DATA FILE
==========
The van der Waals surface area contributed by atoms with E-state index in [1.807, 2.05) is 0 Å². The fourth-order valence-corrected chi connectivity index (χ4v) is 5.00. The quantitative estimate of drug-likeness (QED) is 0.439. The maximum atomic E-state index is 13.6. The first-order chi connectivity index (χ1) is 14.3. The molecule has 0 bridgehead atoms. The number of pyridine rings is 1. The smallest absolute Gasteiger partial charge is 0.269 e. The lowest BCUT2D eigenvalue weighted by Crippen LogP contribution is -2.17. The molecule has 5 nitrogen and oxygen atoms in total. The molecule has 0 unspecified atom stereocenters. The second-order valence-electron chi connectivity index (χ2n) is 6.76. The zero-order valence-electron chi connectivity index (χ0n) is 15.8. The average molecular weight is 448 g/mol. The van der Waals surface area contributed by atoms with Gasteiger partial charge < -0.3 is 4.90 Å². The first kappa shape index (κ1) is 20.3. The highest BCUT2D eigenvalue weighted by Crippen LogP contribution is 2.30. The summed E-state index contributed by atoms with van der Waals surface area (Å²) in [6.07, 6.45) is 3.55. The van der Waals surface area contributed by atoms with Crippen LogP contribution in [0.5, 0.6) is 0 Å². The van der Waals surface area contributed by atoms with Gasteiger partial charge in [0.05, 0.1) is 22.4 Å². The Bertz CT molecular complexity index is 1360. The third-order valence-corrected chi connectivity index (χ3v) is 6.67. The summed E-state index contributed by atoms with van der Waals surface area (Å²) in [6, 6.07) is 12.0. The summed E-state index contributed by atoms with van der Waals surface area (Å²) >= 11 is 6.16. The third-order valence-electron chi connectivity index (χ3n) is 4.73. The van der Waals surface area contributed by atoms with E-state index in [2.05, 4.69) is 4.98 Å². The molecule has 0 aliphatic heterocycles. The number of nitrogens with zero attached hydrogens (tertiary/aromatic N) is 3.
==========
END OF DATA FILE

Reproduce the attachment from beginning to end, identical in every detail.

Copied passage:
The van der Waals surface area contributed by atoms with E-state index in [1.807, 2.05) is 0 Å². The fourth-order valence-corrected chi connectivity index (χ4v) is 5.00. The quantitative estimate of drug-likeness (QED) is 0.439. The maximum atomic E-state index is 13.6. The first-order chi connectivity index (χ1) is 14.3. The molecule has 0 bridgehead atoms. The number of pyridine rings is 1. The smallest absolute Gasteiger partial charge is 0.269 e. The lowest BCUT2D eigenvalue weighted by Crippen LogP contribution is -2.17. The molecule has 5 nitrogen and oxygen atoms in total. The molecule has 0 unspecified atom stereocenters. The second-order valence-electron chi connectivity index (χ2n) is 6.76. The zero-order valence-electron chi connectivity index (χ0n) is 15.8. The average molecular weight is 448 g/mol. The van der Waals surface area contributed by atoms with Gasteiger partial charge < -0.3 is 4.90 Å². The first kappa shape index (κ1) is 20.3. The highest BCUT2D eigenvalue weighted by Crippen LogP contribution is 2.30. The summed E-state index contributed by atoms with van der Waals surface area (Å²) in [6.07, 6.45) is 3.55. The van der Waals surface area contributed by atoms with Crippen LogP contribution in [0.5, 0.6) is 0 Å². The van der Waals surface area contributed by atoms with Gasteiger partial charge in [0.05, 0.1) is 22.4 Å². The Bertz CT molecular complexity index is 1360. The third-order valence-corrected chi connectivity index (χ3v) is 6.67. The summed E-state index contributed by atoms with van der Waals surface area (Å²) in [6, 6.07) is 12.0. The summed E-state index contributed by atoms with van der Waals surface area (Å²) >= 11 is 6.16. The third-order valence-electron chi connectivity index (χ3n) is 4.73. The van der Waals surface area contributed by atoms with E-state index in [2.05, 4.69) is 4.98 Å². The molecule has 0 aliphatic heterocycles. The number of nitrogens with zero attached hydrogens (tertiary/aromatic N) is 3.